More than 3,000 people have died as a result of the Ebola outbreak in West Africa, according to the World Health Organisation (WHO).
In its latest report, the UN's health agency said there had been a total of 3,133 confirmed deaths and over 6,500 people had been infected with the virus so far.
But it added that the available figures for cases and deaths are likely to “vastly underestimate the true scale of the epidemic”, and that the number of cases are growing “exponentially”. Estimates released on Tuesday suggest that as many as 1.4m people could be infected by the end of January under a worst case scenario.
The outbreak began in Guinea in February and has since spread to Sierra Leone, Liberia, Nigeria and Senegal. Liberia has been the worst affected of all the countries, reporting an estimated 1,830 deaths to date.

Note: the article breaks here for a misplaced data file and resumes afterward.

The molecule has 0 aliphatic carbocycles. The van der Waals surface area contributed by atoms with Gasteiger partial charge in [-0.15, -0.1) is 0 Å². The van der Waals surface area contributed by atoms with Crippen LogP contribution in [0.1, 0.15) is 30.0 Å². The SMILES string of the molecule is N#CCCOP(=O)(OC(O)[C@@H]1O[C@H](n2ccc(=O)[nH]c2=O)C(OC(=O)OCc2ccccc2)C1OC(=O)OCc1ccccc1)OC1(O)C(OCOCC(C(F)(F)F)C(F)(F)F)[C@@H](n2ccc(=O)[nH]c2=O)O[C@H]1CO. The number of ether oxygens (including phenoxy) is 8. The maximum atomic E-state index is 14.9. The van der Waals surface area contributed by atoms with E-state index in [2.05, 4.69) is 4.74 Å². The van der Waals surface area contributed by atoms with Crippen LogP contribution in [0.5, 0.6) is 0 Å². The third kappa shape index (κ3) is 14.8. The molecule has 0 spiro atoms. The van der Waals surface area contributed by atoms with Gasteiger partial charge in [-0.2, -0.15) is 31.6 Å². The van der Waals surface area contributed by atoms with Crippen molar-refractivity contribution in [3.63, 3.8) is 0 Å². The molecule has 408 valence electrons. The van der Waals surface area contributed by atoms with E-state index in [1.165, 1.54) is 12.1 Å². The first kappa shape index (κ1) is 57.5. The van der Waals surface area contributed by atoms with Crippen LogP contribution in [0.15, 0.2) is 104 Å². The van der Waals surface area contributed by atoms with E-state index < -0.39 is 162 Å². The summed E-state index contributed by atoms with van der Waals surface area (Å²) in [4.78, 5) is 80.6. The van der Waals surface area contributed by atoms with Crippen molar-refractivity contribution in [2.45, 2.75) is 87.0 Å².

Yesterday, WHO released a statement saying current heath facilities were unable to cope with the number of infected people and as a result routine ailments could not be treated at hospitals.
“The current situation is so dire that, in several areas that include capital cities, many of these common diseases and health conditions are barely being managed at all,” it said.
The Ebola virus, for which there is currently no licensed vaccine, has been described by US President Barack Obama as a "threat to global security".